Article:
• 11.  Carbachol differs from ACh only in the substitution of a carbamoyl group for the terminal methyl group of ACh.  This substitution makes carbachol completely resistant to degradation by cholinesterases but does not improve its selectivity for muscarinic versus nicotinic receptors.  Bethanechol combines the addition of the methyl group and the substitution of the terminal carbamoyl group, producing a drug that is a selective agonist of muscarinic receptors and is resistant to degradation by cholinesterases.
  • 12. Clinical Uses  Glaucoma  Cholinomimetic drugs are useful for treating glaucoma because they can decrease the resistance to the movement of fluid (aqueous humor) out of the eye, thereby reducing the intraocular pressure.  Surgery of the Eye  Cataract surgery sometimes requires the use of acetylcholine to constrict the pupil rapidly.  Urinary Retention  Postpartum and postoperative non obstructive urinary retention or urinary retention caused by neurogenic bladder. ( Bethanicol )  XEROSTOMIA  Pilocarpine is administered orally in 5–10-mg doses given three times daily for the treatment of xerostomia
  • 13. Adverse Effects  Potentially severe adverse effects can result from systemic administration of cholinomimetic drugs,and none should be administered by intramuscular or intravenous injection.  If significant amounts of these drugs enter the circulation:  Nausea , abdominal cramps, diarrhea, salivation, hypotension with reflex tachycardia, cutaneous vasodilation, sweating, and broncho constriction can result.
  • 14. Indirect Acting Cholinomimetic Drugs Cholinesterase inhibitors:  Reversible Cholinesterase inhibitors:  Physostigmine, neostigmine, pyridostigmine, edrophonium, Tacrine  Irreversible Cholinesterase inhibitors:  Echothiophate, di-isopropylflurophosphate (organo- phosphate compounds, malathion, parathion, diazinon)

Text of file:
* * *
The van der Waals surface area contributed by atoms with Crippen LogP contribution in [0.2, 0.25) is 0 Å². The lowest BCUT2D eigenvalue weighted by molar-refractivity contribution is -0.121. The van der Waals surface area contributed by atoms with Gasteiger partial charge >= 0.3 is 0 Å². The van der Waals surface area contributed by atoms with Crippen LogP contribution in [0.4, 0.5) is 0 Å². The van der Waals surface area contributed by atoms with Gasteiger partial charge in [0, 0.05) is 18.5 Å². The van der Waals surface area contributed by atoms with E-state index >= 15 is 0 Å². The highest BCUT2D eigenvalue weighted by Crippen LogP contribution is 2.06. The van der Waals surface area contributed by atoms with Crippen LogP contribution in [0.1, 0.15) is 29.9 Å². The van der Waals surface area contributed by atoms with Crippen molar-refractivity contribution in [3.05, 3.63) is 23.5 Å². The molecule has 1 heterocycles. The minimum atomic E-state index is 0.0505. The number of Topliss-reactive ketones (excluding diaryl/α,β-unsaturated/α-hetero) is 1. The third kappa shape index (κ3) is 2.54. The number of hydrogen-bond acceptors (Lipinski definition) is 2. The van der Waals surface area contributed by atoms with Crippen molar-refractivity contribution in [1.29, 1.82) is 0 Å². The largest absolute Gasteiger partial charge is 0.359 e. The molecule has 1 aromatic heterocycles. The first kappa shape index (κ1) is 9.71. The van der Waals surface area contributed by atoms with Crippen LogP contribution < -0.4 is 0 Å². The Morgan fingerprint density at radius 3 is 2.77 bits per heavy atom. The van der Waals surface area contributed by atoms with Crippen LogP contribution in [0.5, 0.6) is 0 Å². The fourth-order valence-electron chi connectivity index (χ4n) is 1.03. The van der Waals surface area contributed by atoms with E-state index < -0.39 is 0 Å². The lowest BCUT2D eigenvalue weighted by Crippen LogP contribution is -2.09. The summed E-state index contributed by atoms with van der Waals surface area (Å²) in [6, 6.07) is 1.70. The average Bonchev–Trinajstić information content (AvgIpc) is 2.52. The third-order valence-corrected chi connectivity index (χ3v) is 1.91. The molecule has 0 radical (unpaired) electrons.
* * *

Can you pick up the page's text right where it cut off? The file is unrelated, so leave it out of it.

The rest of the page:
• 15. Basic Pharmacology  Inhibition of AChE potentiates and prolongs the stimulation of cholinoreceptors resulting from ACh released at cholinergic synapses.  These synapses found at the skeletal neuromuscular junction, adrenal medulla, autonomic ganglia, and cholinergic synapses in the CNS.  Inhibition of AChE can increase the stimulation of both muscarinic and nicotinic receptors produced by synaptically released ACh.  several AChE inhibitors also inhibit the pseudo-ChE in plasma. This can permit plasma concentrations of ACh to rise markedly and activate endothelial muscarinic receptors.
  • 16. Physostigmine Action • Inhibits the breakdown of acetylcholine so that it accumulates and has a prolonged effect. Result is generalized cholinergic response, including : - › Miosis. › Increased tone of intestinal and skeletal musculature. › Bronchial and ureteral constriction. › Bradycardia. › Increased salivation. › Lacrimation. › Sweating. › CNS stimulation.
  • 17. Pharmacokinetics  Absorption: Readily absorbed from subcut and IM sites.  Distribution: Widely distributed; crosses the blood-brain barrier.  Half-life: 1–2 hours.
  • 18. Classifications  Therapeutic Classification: antidotes  Pharmacologic Classification: cholinergics, anticholinesterases Availability • Injection: 1 mg/ml in 2-ml ampules
  • 19. Clinical Uses  Myasthenia Gravis  Smooth Muscle Atony  Antimuscarinic Toxicity ( Atropine )  Alzheimer’s Disease (Tacrine, Rivastigmine)  Reversal of Neuromuscular Blockade  Anticholinesterase agents are widely used in anesthesiology to reverse the neuromuscular blockade caused by nondepolarizing muscle relaxants.
  • 20. Adv. Reactions/Side Effects  CNS: seizures , restlessness  EENT: lacrimation, miosis.  Resp: bronchospasm, excess respiratory secretions.  CV: bradycardia, hypotension .  GI: abdominal cramps, diarrhea , nausea, vomiting, excess salivation .